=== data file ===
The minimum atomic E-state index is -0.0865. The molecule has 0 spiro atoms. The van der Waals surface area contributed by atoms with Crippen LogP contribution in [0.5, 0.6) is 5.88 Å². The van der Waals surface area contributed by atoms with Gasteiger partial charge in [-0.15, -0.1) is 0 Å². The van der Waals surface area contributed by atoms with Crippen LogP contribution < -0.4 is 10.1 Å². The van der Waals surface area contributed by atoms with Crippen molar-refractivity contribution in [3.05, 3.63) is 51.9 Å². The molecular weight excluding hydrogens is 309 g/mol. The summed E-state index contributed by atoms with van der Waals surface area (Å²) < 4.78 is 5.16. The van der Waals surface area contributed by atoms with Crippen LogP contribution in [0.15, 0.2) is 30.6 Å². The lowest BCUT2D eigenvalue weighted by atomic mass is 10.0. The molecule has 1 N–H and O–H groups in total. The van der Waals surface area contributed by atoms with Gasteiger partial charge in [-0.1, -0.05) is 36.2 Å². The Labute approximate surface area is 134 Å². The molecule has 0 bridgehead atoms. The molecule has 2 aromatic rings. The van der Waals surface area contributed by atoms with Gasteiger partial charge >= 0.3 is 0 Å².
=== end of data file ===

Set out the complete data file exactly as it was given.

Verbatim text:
The minimum atomic E-state index is -0.0865. The molecule has 0 spiro atoms. The van der Waals surface area contributed by atoms with Crippen LogP contribution in [0.5, 0.6) is 5.88 Å². The van der Waals surface area contributed by atoms with Gasteiger partial charge in [-0.15, -0.1) is 0 Å². The van der Waals surface area contributed by atoms with Crippen LogP contribution < -0.4 is 10.1 Å². The van der Waals surface area contributed by atoms with Crippen molar-refractivity contribution in [3.05, 3.63) is 51.9 Å². The molecular weight excluding hydrogens is 309 g/mol. The summed E-state index contributed by atoms with van der Waals surface area (Å²) < 4.78 is 5.16. The van der Waals surface area contributed by atoms with Crippen LogP contribution in [0.15, 0.2) is 30.6 Å². The lowest BCUT2D eigenvalue weighted by atomic mass is 10.0. The molecule has 1 N–H and O–H groups in total. The van der Waals surface area contributed by atoms with Gasteiger partial charge in [-0.1, -0.05) is 36.2 Å². The Labute approximate surface area is 134 Å². The molecule has 0 bridgehead atoms. The molecule has 2 aromatic rings. The van der Waals surface area contributed by atoms with Gasteiger partial charge >= 0.3 is 0 Å².